• Advises the President regarding the acceptance, recall, and dismissal of the representatives of foreign governments;
  • Personally participates in or directs U.S. representatives to international conferences, organizations, and agencies;
  • Negotiates, interprets, and terminates treaties and agreements;
  • Ensures the protection of the U.S. Government to American citizens, property, and interests in foreign countries;
  • Supervises the administration of U.S. immigration laws abroad;
  • Provides information to American citizens regarding the political, economic, social, cultural, and humanitarian conditions in foreign countries;
  • Informs the Congress and American citizens on the conduct of U.S. foreign relations;
  • Promotes beneficial economic intercourse between the United States and other countries;
  • Administers the Department of State;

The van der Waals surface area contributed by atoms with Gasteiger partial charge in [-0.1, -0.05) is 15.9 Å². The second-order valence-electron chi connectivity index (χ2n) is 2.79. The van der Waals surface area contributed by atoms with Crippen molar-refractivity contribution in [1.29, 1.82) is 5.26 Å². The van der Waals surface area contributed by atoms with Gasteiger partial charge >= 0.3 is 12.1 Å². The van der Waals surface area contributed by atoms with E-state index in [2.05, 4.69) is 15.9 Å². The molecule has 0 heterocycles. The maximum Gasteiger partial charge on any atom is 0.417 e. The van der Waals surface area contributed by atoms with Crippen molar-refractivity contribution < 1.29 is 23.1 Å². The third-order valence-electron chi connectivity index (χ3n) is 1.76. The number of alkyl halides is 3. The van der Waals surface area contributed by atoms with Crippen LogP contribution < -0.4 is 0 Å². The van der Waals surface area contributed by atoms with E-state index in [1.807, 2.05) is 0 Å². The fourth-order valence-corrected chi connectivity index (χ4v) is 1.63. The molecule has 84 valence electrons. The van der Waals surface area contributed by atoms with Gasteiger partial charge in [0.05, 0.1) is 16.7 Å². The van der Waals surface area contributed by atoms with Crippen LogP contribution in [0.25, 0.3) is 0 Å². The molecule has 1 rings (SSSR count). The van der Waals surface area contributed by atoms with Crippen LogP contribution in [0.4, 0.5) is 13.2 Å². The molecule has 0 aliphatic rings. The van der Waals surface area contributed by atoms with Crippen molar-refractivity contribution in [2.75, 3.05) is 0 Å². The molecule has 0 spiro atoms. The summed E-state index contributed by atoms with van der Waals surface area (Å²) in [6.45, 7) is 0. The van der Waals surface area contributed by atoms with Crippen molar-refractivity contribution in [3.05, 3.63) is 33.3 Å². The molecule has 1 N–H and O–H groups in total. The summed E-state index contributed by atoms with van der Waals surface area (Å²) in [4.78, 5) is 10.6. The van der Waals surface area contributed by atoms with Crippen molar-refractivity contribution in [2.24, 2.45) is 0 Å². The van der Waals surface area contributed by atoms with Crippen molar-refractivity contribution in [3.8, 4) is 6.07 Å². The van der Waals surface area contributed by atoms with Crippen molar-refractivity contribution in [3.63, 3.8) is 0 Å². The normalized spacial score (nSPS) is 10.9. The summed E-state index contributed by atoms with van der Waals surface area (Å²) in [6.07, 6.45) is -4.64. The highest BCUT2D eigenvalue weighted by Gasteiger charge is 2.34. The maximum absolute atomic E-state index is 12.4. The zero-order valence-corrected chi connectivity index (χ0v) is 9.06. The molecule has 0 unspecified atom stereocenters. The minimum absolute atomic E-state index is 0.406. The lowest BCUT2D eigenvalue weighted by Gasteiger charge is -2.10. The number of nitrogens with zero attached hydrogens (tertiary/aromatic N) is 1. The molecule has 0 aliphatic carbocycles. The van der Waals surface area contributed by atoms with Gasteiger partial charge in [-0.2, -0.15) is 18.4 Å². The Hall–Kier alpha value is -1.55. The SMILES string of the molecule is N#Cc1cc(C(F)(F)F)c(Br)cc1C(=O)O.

• Supervises the Foreign Service of the United States.

In addition, the Secretary of State retains domestic responsibilities that Congress entrusted to the State Department in 1789. These include the custody of the Great Seal of the United States, the preparation of certain presidential proclamations, the publication of treaties and international acts as well as the official record of the foreign relations of the United States, and the custody of certain original treaties and international agreements. The Secretary also serves as the channel of communication between the Federal Government and the States on the extradition of fugitives to or from foreign countries.

Congratulations and good luck!

Secretary of State.

January 19, 2009 at 1:09 pm | Posted in Foreign Affairs, State Department | Leave a comment
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Secretary of State-designate Hillary Rodham Clinton waves during a luncheon for the political action committee Emilys List Sunday, Jan. 18, 2009 in Washington. (AP Photo/Evan Vucci)